Red heads get together on Kiss a Ginger Day

Red heads get together on Kiss a Ginger Day

The founder of “Kiss a Ginger Day” has hailed the event’s role in beating the bullies as it marked its 10th birthday.

Derek Forgie joined other red heads in Dublin on Saturday afternoon to again rejoice in the hair colour they all share.

Canadian Mr Forgie organised the first Kiss a Ginger Day in 2009 in response to the emergence of “Kick a Ginger Day” – a fictional event in the US satirical cartoon South Park which was subsequently linked to a spate of school bullying incidents targeting red-headed children.

Four-year-old twins Ollie, left, and Oisin Kiernan enjoyed an ice cream together on Kiss a Ginger Day (Niall Carson/PA)
Four-year-old twins Ollie, left, and Oisin Kiernan enjoyed an ice cream together on Kiss a Ginger Day (Niall Carson/PA)

Young and old gathered in Dublin’s Phoenix Park for the event’s landmark anniversary.

Fellow gingers posed for selfies, swapped hairdressing tips and joked about their need for sun cream on a biting cold Irish winter day.

There was an international flavour to the celebration, with attendees from as far afield as the USA and Poland.

Red heads travelled from across the world to take part in the event (Niall Carson/PA)
Red heads travelled from across the world to take part in the event (Niall Carson/PA)

Ginger dreadlocks were on show, as were long red beards.

In keeping with the name of the day, there were also a few kisses shared.

There was even a quiz on red head trivia, with the winners receiving ginger nuts, oranges and jars of ginger spice.

Katie, left, Grace and Ellie, right, Bermingham and their brother William won some Ginger Nuts (Niall Carson/PA)
Katie, left, Grace and Ellie, right, Bermingham and their brother William won some Ginger Nuts (Niall Carson/PA)

Mr Forgie said the impact of the event had been “overwhelmingly positive” in the last decade.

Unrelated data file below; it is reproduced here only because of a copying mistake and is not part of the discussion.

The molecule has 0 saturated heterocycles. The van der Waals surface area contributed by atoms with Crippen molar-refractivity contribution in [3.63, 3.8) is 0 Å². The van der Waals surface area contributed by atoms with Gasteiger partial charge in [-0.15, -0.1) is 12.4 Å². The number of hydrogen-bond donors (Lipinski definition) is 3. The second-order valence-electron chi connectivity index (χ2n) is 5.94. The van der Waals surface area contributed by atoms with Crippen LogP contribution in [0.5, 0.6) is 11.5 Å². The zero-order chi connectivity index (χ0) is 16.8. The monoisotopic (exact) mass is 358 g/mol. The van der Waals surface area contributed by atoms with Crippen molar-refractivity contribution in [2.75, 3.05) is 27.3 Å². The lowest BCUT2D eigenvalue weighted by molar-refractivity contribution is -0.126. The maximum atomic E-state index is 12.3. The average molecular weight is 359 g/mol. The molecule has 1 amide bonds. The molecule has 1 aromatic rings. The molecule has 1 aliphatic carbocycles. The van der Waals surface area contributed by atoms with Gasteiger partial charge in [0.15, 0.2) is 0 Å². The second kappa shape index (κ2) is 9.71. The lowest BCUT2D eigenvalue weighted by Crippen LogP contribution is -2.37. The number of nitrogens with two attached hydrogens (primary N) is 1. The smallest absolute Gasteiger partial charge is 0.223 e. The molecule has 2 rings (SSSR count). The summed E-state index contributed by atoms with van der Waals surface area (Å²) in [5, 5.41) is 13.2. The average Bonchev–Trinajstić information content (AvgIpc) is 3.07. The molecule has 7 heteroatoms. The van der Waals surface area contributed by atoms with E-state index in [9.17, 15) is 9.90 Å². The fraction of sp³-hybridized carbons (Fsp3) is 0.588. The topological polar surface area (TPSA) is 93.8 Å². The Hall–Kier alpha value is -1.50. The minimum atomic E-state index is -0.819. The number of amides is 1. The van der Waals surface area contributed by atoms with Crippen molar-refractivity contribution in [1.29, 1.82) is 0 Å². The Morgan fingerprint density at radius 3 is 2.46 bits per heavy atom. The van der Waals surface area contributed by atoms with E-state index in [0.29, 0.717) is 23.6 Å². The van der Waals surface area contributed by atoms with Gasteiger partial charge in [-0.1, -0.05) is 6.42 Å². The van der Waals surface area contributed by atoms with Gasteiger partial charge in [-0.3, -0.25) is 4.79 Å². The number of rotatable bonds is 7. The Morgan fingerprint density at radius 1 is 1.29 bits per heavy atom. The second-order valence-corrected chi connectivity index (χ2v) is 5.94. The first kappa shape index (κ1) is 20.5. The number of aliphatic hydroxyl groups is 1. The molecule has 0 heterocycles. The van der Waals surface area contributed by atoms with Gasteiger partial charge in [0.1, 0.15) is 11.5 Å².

“As you may remember there was a Kick a Ginger Day from about 10 years ago and my hope was to just change a couple of words and spin it in a positive way and hopefully it would take off and be more famous than the negative one, and it has seemed to work out.

“Here we are 10 years later and it still draws a crowd.

“It’s a push back against some of the bullying we have seen and some of the marginalisation we have seen and I think some people really resonate with something that’s positive.”

Catherine, left, Denise and Chlie, right, Steward travelled to the event from Mallow (Niall Carson/PA)
Catherine, left, Denise and Chlie, right, Steward travelled to the event from Mallow (Niall Carson/PA)

Proud ginger Denise Steward travelled from Mallow in Co Cork with her two red-headed daughters.

“We decided we would have some fun and come on up and see some other gingers,” said Ms Steward, who is originally from America.

“It’s a big part of our life so we just thought we’d come up and check it out and have some craic.”

- Press Association

More in this Section

#IStandWithIlhan: Support for Ilhan Omar after ‘send her back’ chants at Donald Trump rally#IStandWithIlhan: Support for Ilhan Omar after ‘send her back’ chants at Donald Trump rally

Gossip Girl is set to return: 6 of the dodgiest fashion trends we loved the first time aroundGossip Girl is set to return: 6 of the dodgiest fashion trends we loved the first time around

Video: First look at the world’s first pizza exclusively made for beesVideo: First look at the world’s first pizza exclusively made for bees

Fans in Italy back brown bear to elude captivityFans in Italy back brown bear to elude captivity


Lifestyle

Breanndán Ó Beaglaoich will not let a day pass without his ritual dip in the sea, which he describes as the best anti-depressant ever, says Lorna Siggins.Taking the plunge has a depth of benefits

10% of women suffer from it worldwide.As Alexa Chung reveals she has endometriosis, here’s everything you need to know about the condition

Pinnies, cookie cutters and wooden spoons at the ready.Food projects to do with the kids this summer

Stop. Climbing. Uluru.As tourists rush to climb Uluru despite an incoming ban – 5 ways to enjoy the rock respectfully

More From The Irish Examiner